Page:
For those who hated the Leave campaign’s focus on immigration, the lowest point was UKIP leader Nigel Farage’s unveiling of a poster showing refugees crossing Europe and the caption: “Breaking Point.”

It was also the low point for many Leave voters. Roughly a third said the poster overstepped the mark, and this rose to half of voters who only made up their mind to quit during the campaign. A majority of Leave voters and UKIP supporters felt the debate on immigration got dangerously overheated.

Overall, three-quarters of the British public agree with the statement:

“What we need now is a sensible policy to manage immigration so we control who comes here but still keep the immigration that’s good for our economy and society, and maintains our tradition of offering sanctuary to refugees.”

3. Leave voters want EU migrants to stay

The new prime minister, Theresa May, is refusing to guarantee the right of EU citizens living in the UK to stay – which makes her more extreme than most UKIP voters.

Three-quarters of Leave voters and 78 per cent of UKIP voters think EU migrants should be able to stay. 

In fact, a fifth of those who feel confident about the benefits of immigration to the UK, voted Leave.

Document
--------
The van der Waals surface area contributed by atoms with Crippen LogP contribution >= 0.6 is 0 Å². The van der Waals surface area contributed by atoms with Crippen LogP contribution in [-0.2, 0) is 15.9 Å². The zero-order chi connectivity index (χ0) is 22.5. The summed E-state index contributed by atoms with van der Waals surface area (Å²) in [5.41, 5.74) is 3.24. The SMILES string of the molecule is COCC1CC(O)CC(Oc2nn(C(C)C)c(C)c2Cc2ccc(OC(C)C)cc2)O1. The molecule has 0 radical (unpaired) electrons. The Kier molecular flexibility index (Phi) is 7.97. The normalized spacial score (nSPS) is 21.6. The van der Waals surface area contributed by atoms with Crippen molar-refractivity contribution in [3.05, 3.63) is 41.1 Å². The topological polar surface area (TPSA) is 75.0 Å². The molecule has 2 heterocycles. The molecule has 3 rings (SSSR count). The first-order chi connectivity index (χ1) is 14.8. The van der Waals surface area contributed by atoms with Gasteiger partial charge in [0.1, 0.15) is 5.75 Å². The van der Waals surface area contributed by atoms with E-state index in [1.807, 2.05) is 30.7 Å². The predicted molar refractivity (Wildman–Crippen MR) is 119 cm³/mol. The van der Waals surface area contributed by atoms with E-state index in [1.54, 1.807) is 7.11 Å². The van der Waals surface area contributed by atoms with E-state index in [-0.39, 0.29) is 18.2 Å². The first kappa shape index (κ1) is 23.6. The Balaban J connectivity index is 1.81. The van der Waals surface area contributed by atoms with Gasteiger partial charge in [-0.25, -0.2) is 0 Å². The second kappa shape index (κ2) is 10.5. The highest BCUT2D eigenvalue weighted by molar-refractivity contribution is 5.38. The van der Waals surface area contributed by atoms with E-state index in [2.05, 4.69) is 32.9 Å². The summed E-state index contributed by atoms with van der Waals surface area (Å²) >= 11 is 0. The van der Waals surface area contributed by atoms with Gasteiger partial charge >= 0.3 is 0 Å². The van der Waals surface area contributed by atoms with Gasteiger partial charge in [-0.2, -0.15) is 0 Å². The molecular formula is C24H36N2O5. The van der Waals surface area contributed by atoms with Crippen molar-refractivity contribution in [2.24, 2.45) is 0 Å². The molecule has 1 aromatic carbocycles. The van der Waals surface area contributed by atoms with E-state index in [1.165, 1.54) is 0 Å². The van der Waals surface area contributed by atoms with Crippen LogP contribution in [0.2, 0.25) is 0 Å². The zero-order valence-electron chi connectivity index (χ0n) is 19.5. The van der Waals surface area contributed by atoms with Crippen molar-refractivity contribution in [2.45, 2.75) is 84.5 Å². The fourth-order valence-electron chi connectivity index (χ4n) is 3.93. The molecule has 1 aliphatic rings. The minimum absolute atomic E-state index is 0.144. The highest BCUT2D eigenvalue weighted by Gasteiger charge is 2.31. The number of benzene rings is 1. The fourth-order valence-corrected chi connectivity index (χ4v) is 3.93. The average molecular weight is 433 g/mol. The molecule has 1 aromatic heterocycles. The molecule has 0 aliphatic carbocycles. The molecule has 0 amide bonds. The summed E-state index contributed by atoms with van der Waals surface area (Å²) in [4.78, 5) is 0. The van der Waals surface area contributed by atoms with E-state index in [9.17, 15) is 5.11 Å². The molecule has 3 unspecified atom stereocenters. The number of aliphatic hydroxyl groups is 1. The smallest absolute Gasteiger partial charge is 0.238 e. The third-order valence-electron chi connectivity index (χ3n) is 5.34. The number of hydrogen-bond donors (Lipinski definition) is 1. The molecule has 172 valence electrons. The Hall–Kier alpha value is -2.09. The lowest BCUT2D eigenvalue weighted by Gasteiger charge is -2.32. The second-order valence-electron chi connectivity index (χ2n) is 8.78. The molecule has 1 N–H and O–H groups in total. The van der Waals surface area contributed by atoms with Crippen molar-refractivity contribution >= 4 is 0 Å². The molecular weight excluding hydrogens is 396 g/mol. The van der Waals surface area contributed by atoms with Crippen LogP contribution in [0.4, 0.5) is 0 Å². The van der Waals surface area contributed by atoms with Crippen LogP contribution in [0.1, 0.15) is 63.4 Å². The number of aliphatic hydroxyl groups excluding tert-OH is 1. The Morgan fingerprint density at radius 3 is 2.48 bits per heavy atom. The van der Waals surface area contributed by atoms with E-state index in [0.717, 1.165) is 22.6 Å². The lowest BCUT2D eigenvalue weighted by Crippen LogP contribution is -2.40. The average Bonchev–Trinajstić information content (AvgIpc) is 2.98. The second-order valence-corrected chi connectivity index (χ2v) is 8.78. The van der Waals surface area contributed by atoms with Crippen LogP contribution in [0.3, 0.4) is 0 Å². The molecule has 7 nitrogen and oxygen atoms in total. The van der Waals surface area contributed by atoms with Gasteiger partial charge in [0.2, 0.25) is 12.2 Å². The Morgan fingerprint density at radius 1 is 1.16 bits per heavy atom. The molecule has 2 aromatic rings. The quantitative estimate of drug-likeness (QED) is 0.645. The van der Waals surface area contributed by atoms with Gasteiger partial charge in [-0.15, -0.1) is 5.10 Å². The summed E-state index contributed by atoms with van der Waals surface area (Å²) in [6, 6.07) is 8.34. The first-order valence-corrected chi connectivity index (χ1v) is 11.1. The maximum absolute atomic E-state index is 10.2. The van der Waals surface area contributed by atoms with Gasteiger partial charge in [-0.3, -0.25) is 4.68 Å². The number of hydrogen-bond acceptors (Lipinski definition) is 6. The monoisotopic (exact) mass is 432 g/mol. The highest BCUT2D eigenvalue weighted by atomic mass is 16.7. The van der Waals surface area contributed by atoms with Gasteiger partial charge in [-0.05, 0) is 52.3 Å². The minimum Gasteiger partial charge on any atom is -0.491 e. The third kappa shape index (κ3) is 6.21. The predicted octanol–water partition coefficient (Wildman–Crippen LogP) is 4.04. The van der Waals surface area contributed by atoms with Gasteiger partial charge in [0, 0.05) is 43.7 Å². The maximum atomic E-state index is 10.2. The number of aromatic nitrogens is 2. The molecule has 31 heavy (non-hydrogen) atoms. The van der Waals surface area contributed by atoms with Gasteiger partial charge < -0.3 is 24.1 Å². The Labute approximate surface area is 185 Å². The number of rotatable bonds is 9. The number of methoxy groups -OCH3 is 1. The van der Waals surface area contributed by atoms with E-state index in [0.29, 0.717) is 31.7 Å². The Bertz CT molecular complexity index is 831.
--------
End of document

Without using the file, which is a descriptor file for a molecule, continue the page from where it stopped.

4. Leave voters have to wait longer for the bus

While voters in the farmlands of Eastern England were most likely to vote to Leave, in some areas with similar demographics the vote was much stronger than in others.

South Holland, where 73.6 per cent voted to leave, is a rural, agricultural area with poor transport links. The jobs are low-paid, and often only zero-hours contracts. Many were filled by EU migrants. 

By contrast, nearby South Kesteven has three market towns, and the jobs market is less reliant on the food production industry. The transport links are better. Just 59.9 per cent voted Leave. 

A similar pattern can be seen in Stoke-on-Trent (69.4 per cent Leave) and Knowsley (51.6 per cent Leave). Both places have experienced industrial decline, but Knowsley is much better connected to Liverpool city centre.

So what should we make of all this? The British Future report concludes:

Even on a disagreement this big, we – Leave and Remain, old and young, graduate and non-­‐graduate, metropolitan and provincial -­‐ still have more in common than that which divides us, to quote a maiden speech that tragically gained a new poignancy with the murder of its author, Jo Cox MP.

"Build bridges, not walls" has long been a slogan of internationalists. But preserving and strengthening the 48 per cent and 52 per cent tribes will not build a bridge, it will build a wall. It is time to tear it down.